All That You Can't Leave Behind
The 1990s were a long and bumpy time for many U2 fans who first loved the band for its clear Christianity on October (1981) or its pacifist anthems on War (1983). After reaching a certain lyrical and musical pinnacle with The Joshua Tree (1987), the band embarked on an extended, confusing project in destroying "the U2 myth," whatever that was.
For its PopMart world tour in 1997, the band toured with props such as a giant lemon and olive, a 100-foot golden arch, and a $7 million giant video screen—all while conducting live satellite interviews with the suffering peoples of the former Yugoslavia. The line between irony and absurdity can be thin indeed. Lead singer Bono, who once held forth so readily about how driving cars into swimming pools was not true rock rebellion, was all but driving cars into swimming pools.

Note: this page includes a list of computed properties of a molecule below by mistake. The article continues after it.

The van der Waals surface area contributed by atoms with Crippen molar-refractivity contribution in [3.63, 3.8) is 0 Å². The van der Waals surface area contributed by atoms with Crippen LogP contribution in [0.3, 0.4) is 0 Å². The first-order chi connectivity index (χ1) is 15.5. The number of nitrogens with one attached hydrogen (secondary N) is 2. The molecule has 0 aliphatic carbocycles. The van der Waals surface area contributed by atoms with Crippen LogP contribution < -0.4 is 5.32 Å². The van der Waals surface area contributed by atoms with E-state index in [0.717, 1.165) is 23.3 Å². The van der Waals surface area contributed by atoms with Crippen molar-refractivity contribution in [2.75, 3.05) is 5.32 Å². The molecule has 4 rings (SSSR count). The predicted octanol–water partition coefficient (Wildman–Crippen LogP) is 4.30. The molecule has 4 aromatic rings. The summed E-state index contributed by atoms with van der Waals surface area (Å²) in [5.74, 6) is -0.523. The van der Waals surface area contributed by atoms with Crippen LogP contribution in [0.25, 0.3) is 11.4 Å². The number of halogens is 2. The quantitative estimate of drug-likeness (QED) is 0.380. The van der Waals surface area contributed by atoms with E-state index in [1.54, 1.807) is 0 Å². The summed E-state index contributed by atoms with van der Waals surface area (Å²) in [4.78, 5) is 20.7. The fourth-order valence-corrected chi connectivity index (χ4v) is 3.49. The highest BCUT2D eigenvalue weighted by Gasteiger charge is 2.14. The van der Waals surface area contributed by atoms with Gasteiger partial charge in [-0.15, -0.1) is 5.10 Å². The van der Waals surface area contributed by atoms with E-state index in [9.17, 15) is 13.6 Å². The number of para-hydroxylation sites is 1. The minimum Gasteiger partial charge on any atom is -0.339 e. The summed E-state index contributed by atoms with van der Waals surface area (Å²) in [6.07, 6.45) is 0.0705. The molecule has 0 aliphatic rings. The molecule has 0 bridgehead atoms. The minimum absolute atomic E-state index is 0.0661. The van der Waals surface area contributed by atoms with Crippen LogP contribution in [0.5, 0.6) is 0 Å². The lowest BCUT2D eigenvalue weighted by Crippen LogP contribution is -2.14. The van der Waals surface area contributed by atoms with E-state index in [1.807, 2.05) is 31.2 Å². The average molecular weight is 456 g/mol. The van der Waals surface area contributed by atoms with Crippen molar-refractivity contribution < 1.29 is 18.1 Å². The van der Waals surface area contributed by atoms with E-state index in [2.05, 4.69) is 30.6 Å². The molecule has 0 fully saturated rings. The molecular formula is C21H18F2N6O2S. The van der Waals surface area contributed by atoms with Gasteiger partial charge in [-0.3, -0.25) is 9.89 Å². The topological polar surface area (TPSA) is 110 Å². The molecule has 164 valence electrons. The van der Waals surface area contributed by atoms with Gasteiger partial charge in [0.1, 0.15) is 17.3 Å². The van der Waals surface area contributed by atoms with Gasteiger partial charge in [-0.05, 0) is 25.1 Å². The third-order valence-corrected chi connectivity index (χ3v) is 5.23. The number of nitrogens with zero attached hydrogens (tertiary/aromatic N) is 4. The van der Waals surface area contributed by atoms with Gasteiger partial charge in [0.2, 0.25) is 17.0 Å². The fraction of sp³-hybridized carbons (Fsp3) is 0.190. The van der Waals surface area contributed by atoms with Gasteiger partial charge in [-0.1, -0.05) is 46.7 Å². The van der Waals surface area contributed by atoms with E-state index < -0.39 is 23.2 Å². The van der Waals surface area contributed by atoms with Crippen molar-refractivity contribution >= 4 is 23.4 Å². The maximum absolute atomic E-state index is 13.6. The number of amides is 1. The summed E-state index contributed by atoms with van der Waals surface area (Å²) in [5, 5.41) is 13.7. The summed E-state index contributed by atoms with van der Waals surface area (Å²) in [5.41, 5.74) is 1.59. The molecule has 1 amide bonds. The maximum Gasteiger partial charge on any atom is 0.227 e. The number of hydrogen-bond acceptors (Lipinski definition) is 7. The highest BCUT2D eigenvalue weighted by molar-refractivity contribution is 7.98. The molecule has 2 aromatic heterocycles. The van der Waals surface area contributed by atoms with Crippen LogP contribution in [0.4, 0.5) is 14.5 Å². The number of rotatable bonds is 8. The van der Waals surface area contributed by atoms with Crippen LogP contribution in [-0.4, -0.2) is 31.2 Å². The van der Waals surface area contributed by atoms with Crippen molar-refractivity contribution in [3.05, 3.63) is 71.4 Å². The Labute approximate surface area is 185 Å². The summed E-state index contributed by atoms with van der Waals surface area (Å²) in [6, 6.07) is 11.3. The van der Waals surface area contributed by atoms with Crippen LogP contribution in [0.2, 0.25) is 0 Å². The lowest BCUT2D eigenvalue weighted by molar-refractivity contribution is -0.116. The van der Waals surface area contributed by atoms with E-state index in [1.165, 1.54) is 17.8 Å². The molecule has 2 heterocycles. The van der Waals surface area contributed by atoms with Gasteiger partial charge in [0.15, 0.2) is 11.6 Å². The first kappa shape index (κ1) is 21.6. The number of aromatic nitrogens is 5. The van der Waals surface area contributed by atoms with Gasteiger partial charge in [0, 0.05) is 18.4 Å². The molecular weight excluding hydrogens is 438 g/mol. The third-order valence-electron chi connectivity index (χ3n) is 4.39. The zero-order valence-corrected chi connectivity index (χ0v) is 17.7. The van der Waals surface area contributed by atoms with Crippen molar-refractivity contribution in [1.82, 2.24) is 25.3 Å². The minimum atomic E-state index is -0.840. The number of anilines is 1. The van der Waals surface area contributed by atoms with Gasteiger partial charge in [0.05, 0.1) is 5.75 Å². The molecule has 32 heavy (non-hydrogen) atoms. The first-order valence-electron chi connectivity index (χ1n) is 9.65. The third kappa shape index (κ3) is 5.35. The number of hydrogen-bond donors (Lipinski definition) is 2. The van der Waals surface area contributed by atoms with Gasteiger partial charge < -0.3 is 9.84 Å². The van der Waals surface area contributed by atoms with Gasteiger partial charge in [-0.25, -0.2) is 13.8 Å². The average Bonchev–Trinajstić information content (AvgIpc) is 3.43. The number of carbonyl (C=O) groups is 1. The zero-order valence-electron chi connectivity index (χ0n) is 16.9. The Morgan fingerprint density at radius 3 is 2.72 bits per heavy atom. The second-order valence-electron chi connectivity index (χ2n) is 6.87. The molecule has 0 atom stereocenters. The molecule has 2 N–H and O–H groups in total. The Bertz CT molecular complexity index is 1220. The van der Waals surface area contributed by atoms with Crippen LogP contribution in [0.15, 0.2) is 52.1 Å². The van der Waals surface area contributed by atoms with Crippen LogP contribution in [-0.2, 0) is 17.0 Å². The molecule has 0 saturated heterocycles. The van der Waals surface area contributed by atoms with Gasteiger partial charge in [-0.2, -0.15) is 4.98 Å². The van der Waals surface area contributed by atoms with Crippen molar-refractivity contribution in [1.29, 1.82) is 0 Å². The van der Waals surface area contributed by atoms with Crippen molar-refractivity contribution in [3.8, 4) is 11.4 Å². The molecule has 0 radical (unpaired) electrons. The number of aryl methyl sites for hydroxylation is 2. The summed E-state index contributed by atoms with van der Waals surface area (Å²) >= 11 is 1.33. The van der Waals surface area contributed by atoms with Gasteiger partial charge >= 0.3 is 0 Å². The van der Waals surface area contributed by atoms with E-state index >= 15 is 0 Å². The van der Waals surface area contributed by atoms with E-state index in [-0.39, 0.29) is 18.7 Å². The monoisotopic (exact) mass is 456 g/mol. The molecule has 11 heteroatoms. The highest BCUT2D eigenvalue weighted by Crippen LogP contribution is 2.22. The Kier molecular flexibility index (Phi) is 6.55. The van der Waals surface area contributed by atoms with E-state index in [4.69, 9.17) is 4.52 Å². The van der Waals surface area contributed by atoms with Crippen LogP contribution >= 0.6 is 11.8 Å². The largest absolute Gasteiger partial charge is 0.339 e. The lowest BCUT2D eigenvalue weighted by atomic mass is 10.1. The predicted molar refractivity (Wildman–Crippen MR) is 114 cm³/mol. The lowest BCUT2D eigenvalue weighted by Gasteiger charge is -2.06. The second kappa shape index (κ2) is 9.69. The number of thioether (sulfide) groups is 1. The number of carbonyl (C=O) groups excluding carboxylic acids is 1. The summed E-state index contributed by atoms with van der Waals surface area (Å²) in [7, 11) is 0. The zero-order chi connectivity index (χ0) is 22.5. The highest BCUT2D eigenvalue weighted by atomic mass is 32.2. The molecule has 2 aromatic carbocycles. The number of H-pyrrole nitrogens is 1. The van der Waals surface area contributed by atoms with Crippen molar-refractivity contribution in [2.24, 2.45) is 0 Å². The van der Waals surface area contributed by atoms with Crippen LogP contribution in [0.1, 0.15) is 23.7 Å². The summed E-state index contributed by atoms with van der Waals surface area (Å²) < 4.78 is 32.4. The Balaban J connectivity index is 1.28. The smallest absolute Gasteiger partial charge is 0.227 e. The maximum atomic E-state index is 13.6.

Worse, U2 slathered its 1990s music in an exhausting swirl of techno and electronica. Only Bono's occasional lyrical gems ("Ultraviolet" on Achtung Baby, "Stay" on Zooropa, "Wake Up Dead Man" on Pop) saved U2 from permanent residency in the gaseous swamps of self-indulgence.
On All That You Can't Leave Behind, U2 willingly picks up the weighty baggage of its fans' Joshua Tree—era expectations, but also mixes in a tasteful measure of 1990s irony and electronica.
A few songs are standouts. Just as "Pride (in the Name of Love)" paid tribute to Martin Luther King Jr., "Walk On" praises another champion of human rights: Aung San Suu Kyi, whom the rulers of Burma have held under house arrest since 1989. U2's guitarist, the Edge, plays one of his achingly beautiful solos, then adds some of the spare piano fills that defined U2's sound for many years.
Bono's lyrics capture ...1